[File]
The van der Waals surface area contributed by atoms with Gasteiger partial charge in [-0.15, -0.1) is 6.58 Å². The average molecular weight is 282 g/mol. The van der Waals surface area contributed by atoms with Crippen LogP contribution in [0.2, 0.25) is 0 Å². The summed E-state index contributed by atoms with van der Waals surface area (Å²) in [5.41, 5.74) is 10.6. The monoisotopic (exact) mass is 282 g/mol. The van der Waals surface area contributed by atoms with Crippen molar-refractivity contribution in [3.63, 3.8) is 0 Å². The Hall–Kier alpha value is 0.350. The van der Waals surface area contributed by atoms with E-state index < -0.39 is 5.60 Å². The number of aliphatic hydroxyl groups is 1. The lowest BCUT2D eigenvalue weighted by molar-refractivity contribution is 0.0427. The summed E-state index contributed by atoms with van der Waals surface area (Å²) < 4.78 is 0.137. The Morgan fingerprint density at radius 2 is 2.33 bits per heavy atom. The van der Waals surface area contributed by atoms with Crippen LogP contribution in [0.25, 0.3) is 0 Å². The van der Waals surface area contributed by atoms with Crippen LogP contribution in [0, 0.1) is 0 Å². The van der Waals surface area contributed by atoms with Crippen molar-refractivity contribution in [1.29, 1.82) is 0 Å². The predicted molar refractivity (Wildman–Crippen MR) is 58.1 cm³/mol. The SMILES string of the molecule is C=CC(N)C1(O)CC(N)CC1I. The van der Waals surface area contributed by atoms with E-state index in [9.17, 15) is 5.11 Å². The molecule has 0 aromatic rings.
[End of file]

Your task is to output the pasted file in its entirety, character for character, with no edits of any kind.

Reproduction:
The van der Waals surface area contributed by atoms with Gasteiger partial charge in [-0.15, -0.1) is 6.58 Å². The average molecular weight is 282 g/mol. The van der Waals surface area contributed by atoms with Crippen LogP contribution in [0.2, 0.25) is 0 Å². The summed E-state index contributed by atoms with van der Waals surface area (Å²) in [5.41, 5.74) is 10.6. The monoisotopic (exact) mass is 282 g/mol. The van der Waals surface area contributed by atoms with Crippen molar-refractivity contribution in [3.63, 3.8) is 0 Å². The Hall–Kier alpha value is 0.350. The van der Waals surface area contributed by atoms with E-state index < -0.39 is 5.60 Å². The number of aliphatic hydroxyl groups is 1. The lowest BCUT2D eigenvalue weighted by molar-refractivity contribution is 0.0427. The summed E-state index contributed by atoms with van der Waals surface area (Å²) < 4.78 is 0.137. The Morgan fingerprint density at radius 2 is 2.33 bits per heavy atom. The van der Waals surface area contributed by atoms with Crippen LogP contribution in [0.25, 0.3) is 0 Å². The van der Waals surface area contributed by atoms with Crippen LogP contribution in [0, 0.1) is 0 Å². The van der Waals surface area contributed by atoms with Crippen molar-refractivity contribution in [1.29, 1.82) is 0 Å². The predicted molar refractivity (Wildman–Crippen MR) is 58.1 cm³/mol. The SMILES string of the molecule is C=CC(N)C1(O)CC(N)CC1I. The van der Waals surface area contributed by atoms with E-state index in [9.17, 15) is 5.11 Å². The molecule has 0 aromatic rings.